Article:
The Department of Health has written to 46 PCTs, 142 GP practices and 12 acute trusts to warn them to take action over ‘inappropriately' stored medical records that have allowed patients' door codes to be printed on the front of envelopes.
It was forced to take action after Pulse revealed last month there had been a reported 216 incidences where door codes were printed on the front of patients' letters after having been stored on the Personal Demographic Service, run by NHS Connecting for Health.
The DH launched an investigation and has now admitted there were in fact 882 incidences of the problem, caused when codes for door entry and key safe boxes were wrongly typed into the address fields of records stored on the PDS.
The DH said the problem, which may have placed vulnerable elderly patients at risk, had occurred because NHS staff wanted to ensure they could get to patients needing treatment at home.
A spokesperson said: ‘Since being made aware additional confidential information was being stored inappropriately on the PDS and National Health Applications and Infrastructure Services, we have taken action to ensure this information is removed.'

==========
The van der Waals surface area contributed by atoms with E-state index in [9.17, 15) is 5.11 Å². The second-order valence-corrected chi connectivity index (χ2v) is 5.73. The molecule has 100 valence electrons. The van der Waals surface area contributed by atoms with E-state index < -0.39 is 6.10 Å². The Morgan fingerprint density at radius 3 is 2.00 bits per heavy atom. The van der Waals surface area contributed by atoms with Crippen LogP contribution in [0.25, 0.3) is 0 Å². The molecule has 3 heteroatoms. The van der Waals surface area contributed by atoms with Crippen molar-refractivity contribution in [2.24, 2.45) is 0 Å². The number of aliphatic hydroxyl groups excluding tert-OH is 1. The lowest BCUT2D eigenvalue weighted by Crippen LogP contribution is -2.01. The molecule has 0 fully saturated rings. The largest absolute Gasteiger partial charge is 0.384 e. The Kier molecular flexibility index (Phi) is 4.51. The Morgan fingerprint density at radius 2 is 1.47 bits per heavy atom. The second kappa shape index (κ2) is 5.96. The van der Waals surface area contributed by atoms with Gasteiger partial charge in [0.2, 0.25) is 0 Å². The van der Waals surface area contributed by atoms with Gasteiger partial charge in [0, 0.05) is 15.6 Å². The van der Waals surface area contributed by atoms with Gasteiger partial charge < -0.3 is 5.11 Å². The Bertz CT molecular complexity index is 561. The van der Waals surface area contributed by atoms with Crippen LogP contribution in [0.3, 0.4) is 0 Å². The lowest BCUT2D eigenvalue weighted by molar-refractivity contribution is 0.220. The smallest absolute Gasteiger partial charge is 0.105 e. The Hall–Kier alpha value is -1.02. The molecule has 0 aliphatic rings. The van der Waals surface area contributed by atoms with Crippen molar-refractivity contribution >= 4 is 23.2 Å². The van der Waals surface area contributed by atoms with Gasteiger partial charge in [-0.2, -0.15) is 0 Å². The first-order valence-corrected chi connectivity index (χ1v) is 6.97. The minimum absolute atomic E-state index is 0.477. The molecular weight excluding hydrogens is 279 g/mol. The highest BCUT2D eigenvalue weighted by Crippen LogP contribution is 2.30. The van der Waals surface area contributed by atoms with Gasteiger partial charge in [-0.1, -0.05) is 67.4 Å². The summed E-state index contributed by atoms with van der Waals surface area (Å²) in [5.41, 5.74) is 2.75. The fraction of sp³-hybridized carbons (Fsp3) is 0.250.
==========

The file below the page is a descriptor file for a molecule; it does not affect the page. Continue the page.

'We have no evidence this led to security breaches, but it is important it is stopped. Local NHS organisations will decide whether patients or carers need to be contacted to consider whether PIN codes need to be changed.'
Some GPs questioned the security of giving so many staff access to information on the PDS.
Dr Paul Thornton, a GP in Kingsbury, Warwickshire, said: ‘If this system was confidential the keycode recording would be just unfortunate. But because so many people now have access it can never be secure.'